The most poignant questions were more personal, about their experience of growing up in Greece during month after month of strikes and demonstrations and looming economic catastrophe. There was no mistaking the difficulty people were facing every day: I could see it out my window as dumpsters on street corners overflowed with garbage because the workers running the city dumps were on strike. Riding around Athens I saw people walking the sidewalks because all of the buses, trolleys, and trains were not running; I saw empty highways and impossibly long lines for gas, this on a rumor that the refinery workers were preparing a slowdown. It was very hard not to share in the hopelessness of the situation. No one seemed to have the will or the ability to put the country into working order, or even to stem the deterioration of civil society.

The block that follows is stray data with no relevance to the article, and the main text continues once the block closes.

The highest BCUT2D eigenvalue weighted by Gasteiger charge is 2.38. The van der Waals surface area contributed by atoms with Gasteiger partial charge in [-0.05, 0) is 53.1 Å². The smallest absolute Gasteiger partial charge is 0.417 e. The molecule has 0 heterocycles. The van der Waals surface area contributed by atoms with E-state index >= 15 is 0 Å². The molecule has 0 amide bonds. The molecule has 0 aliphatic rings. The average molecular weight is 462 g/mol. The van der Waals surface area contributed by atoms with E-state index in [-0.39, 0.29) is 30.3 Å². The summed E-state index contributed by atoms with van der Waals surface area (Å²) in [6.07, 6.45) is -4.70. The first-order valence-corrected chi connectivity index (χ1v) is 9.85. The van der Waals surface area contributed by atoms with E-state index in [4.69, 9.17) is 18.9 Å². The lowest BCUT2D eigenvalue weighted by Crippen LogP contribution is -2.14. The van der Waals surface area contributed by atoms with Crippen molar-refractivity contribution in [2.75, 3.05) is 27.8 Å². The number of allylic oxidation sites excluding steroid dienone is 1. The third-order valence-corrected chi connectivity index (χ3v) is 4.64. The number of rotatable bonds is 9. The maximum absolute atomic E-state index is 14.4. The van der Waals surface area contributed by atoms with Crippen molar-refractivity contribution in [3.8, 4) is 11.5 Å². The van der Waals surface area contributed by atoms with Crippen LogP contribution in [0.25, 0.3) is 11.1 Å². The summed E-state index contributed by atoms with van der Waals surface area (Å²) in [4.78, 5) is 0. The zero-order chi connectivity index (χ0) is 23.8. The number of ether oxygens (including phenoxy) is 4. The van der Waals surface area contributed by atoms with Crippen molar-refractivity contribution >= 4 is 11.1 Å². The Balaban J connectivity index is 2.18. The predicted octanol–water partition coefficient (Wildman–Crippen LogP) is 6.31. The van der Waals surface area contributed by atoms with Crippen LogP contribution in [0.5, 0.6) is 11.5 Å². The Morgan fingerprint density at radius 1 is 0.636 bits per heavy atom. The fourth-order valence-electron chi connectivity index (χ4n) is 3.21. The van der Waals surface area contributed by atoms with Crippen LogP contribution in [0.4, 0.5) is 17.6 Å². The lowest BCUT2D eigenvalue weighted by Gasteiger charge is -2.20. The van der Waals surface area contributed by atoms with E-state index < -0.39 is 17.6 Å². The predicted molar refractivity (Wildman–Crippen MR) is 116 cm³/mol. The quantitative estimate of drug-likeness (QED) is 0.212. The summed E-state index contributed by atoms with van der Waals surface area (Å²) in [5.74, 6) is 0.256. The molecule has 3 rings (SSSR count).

There's no good, easy answer for a seventeen-year-old facing the future. But there is always the story of the past: the motto of the American College of Greece was taken long ago from the school that produced many of its best, Wellesley College — and of course before that Jesus Christ himself. The motto is, in Latin, "not to be served, but to serve." It seems a tall order in these times, but part of the school's old and still very visible Congregational legacy.
Come back tomorrow for part 2, in which Peggy visits Anatolia College in Thessaloniki.